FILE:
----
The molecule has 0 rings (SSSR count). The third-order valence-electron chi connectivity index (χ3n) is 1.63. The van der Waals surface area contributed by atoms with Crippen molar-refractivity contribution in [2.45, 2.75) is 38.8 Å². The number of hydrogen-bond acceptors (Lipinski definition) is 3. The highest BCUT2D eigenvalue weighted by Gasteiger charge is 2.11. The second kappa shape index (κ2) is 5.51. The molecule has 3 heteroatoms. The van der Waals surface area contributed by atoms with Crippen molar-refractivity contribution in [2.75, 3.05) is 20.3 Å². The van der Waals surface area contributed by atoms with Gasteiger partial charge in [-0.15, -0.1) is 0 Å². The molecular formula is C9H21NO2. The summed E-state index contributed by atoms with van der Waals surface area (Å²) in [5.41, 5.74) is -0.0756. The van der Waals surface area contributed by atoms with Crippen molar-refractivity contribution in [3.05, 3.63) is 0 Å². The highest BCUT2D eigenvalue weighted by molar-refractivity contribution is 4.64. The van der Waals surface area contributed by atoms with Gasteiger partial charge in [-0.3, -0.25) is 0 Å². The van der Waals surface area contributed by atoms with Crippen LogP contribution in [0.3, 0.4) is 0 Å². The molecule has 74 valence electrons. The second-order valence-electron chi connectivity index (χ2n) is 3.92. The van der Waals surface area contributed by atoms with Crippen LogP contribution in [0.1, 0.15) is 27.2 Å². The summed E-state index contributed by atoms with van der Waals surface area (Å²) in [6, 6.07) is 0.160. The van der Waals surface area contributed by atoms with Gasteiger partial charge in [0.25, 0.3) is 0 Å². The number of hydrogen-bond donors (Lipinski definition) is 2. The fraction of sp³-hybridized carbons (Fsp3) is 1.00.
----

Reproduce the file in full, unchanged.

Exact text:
The molecule has 0 rings (SSSR count). The third-order valence-electron chi connectivity index (χ3n) is 1.63. The van der Waals surface area contributed by atoms with Crippen molar-refractivity contribution in [2.45, 2.75) is 38.8 Å². The number of hydrogen-bond acceptors (Lipinski definition) is 3. The highest BCUT2D eigenvalue weighted by Gasteiger charge is 2.11. The second kappa shape index (κ2) is 5.51. The molecule has 3 heteroatoms. The van der Waals surface area contributed by atoms with Crippen molar-refractivity contribution in [2.75, 3.05) is 20.3 Å². The van der Waals surface area contributed by atoms with Gasteiger partial charge in [-0.15, -0.1) is 0 Å². The molecular formula is C9H21NO2. The summed E-state index contributed by atoms with van der Waals surface area (Å²) in [5.41, 5.74) is -0.0756. The van der Waals surface area contributed by atoms with Crippen molar-refractivity contribution in [3.05, 3.63) is 0 Å². The highest BCUT2D eigenvalue weighted by molar-refractivity contribution is 4.64. The van der Waals surface area contributed by atoms with Gasteiger partial charge in [-0.3, -0.25) is 0 Å². The van der Waals surface area contributed by atoms with Crippen LogP contribution in [0.3, 0.4) is 0 Å². The molecule has 74 valence electrons. The second-order valence-electron chi connectivity index (χ2n) is 3.92. The van der Waals surface area contributed by atoms with Crippen LogP contribution in [0.1, 0.15) is 27.2 Å². The summed E-state index contributed by atoms with van der Waals surface area (Å²) in [6, 6.07) is 0.160. The van der Waals surface area contributed by atoms with Gasteiger partial charge in [0.25, 0.3) is 0 Å². The number of hydrogen-bond donors (Lipinski definition) is 2. The fraction of sp³-hybridized carbons (Fsp3) is 1.00.